Youre jogging in New York Citys Central Park when you spot a dead crow on the grass. Back home, you visit the city health departments West Nile virus information Web page to report the sighting.
A year ago, you might have added a sentence describing where in the 843-acre park you found the possibly infected bird. This year, you locate your jogging route on a map and click the spot where the crow lay. Your input, translated into spatial coordinates, instantly updates the Health Departments database of dead birds. As more citizens enter or phone in reports, workers know exactly where to retrieve the feathered corpses for testing, and the database generates a map to help the department track the spread of the disease.
The difference between summer 2000 and summer 2001 is that the New York City Department of Health has linked its West Nile virus information system to NYCMap, an interactive geographic database that encompasses the entire city and is accurate to within one foot.
"You can see manhole covers. If you go to Yankee Stadium, you can see home plate," said Mario Merlino, director of policy and planning and head of the geographic information systems (GIS) unit at the Department of Health. With that level of detail, citizens can also precisely report standing water in which carriers of the virus -- mosquitoes -- might breed, and city workers can identify duplicate reports so that they dont drive out twice to treat the same puddle with larvacide.
Piling Up Data
New York has spent the past seven years developing NYCMap (pronounced "nice map") as a common, highly accurate platform for geographic data maintained by city agencies. Some agencies already use it internally. But its only now that ordinary citizens have been able to see its benefits first hand. The West Nile virus-reporting form is one of the first public applications tied to the database, but many more will follow.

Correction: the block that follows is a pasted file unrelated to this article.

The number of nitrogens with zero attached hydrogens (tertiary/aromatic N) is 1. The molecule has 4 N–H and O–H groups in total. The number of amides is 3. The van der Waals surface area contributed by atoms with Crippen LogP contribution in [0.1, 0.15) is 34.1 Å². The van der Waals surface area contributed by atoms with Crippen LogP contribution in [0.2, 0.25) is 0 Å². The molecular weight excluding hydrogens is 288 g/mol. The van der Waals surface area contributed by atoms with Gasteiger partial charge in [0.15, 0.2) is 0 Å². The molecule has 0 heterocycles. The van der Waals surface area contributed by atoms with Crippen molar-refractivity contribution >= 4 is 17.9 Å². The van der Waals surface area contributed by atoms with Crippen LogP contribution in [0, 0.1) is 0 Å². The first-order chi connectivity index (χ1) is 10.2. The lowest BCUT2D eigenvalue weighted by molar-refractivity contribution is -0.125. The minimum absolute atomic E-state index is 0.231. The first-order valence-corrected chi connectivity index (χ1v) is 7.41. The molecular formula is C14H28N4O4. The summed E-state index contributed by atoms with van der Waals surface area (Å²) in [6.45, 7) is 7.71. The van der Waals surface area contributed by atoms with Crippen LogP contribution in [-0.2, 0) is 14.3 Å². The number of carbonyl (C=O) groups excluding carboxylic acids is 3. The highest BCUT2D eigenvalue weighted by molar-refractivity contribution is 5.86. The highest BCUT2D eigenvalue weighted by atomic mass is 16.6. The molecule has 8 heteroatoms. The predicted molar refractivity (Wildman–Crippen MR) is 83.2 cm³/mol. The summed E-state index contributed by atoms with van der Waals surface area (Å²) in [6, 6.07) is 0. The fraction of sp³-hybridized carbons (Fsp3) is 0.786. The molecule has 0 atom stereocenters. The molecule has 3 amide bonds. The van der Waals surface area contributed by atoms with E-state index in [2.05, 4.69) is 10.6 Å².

NYCMap was born in the citys Department of Environmental Protection (DEP), which wanted to link digital maps of the citys water and sewer infrastructures to a map of physical features. The result would show precisely where the water and sewer facilities stood in relation to one another and to points on the earth.
The concept soon broadened. "Once you created an accurate physical base map, it made sense to consider having that as the standard for the whole city, for any map-making activity," said Alan Leidner, director of citywide GIS at the New York City Department of Information Technology and Telecommunications (DoITT). By linking all of its maps to the base map, the city government could "start to build a GIS data utility, where all the citys graphical and attribute geographic information could be piled up and used interchangeably."
The base map, developed from approximately 7,500 aerial photographs encompassing the entire city, took about three years to complete. It includes an orthophotographic view -- a processed and digitized version of the photos fused into a seamless map -- and a planametric view -- an array of planes and outlines so detailed that one can see individual spaces in a parking lot. Every point on the map matches its position on the earth to within two feet, and the distance between any two points on the map is accurate to within one foot.
Although the base map charts the lay of the land in exquisite detail, it is merely a picture without data from other sources. To add intelligence to NYCMap, city agencies are busy aligning their own geographic data to the foundation.
City Planning, for example, is registering its large and well-established database of street centerlines, address ranges and related information to NYCMap. That project should be finished next spring, according to Richard Steinberg, director of geographic systems at the citys